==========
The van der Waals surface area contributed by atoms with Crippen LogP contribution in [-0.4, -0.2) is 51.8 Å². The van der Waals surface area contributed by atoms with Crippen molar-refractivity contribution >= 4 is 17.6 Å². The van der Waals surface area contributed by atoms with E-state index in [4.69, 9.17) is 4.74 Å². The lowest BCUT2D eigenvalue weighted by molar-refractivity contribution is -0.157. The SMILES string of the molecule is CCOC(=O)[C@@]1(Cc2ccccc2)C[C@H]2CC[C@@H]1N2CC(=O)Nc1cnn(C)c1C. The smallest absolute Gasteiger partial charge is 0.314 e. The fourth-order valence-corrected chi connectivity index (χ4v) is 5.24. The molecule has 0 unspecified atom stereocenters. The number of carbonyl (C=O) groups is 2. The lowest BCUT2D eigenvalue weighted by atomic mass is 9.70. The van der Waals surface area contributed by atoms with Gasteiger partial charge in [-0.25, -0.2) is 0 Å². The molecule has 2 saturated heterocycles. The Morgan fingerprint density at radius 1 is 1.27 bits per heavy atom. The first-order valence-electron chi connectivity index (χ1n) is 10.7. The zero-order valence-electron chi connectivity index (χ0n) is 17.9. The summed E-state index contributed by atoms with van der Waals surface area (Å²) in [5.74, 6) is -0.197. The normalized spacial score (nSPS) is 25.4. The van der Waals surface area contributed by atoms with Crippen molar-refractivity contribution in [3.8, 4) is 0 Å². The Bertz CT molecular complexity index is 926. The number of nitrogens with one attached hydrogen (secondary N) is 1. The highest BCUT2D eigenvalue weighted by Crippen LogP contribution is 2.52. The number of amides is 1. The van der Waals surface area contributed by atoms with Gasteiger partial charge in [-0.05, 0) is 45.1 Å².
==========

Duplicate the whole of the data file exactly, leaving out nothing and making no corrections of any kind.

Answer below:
The van der Waals surface area contributed by atoms with Crippen LogP contribution in [-0.4, -0.2) is 51.8 Å². The van der Waals surface area contributed by atoms with Crippen molar-refractivity contribution >= 4 is 17.6 Å². The van der Waals surface area contributed by atoms with E-state index in [4.69, 9.17) is 4.74 Å². The lowest BCUT2D eigenvalue weighted by molar-refractivity contribution is -0.157. The SMILES string of the molecule is CCOC(=O)[C@@]1(Cc2ccccc2)C[C@H]2CC[C@@H]1N2CC(=O)Nc1cnn(C)c1C. The smallest absolute Gasteiger partial charge is 0.314 e. The fourth-order valence-corrected chi connectivity index (χ4v) is 5.24. The molecule has 0 unspecified atom stereocenters. The number of carbonyl (C=O) groups is 2. The lowest BCUT2D eigenvalue weighted by atomic mass is 9.70. The van der Waals surface area contributed by atoms with Gasteiger partial charge in [-0.25, -0.2) is 0 Å². The molecule has 2 saturated heterocycles. The Morgan fingerprint density at radius 1 is 1.27 bits per heavy atom. The first-order valence-electron chi connectivity index (χ1n) is 10.7. The zero-order valence-electron chi connectivity index (χ0n) is 17.9. The summed E-state index contributed by atoms with van der Waals surface area (Å²) in [5.74, 6) is -0.197. The normalized spacial score (nSPS) is 25.4. The van der Waals surface area contributed by atoms with Crippen molar-refractivity contribution in [3.8, 4) is 0 Å². The Bertz CT molecular complexity index is 926. The number of nitrogens with one attached hydrogen (secondary N) is 1. The highest BCUT2D eigenvalue weighted by Crippen LogP contribution is 2.52. The number of amides is 1. The van der Waals surface area contributed by atoms with Gasteiger partial charge in [-0.05, 0) is 45.1 Å².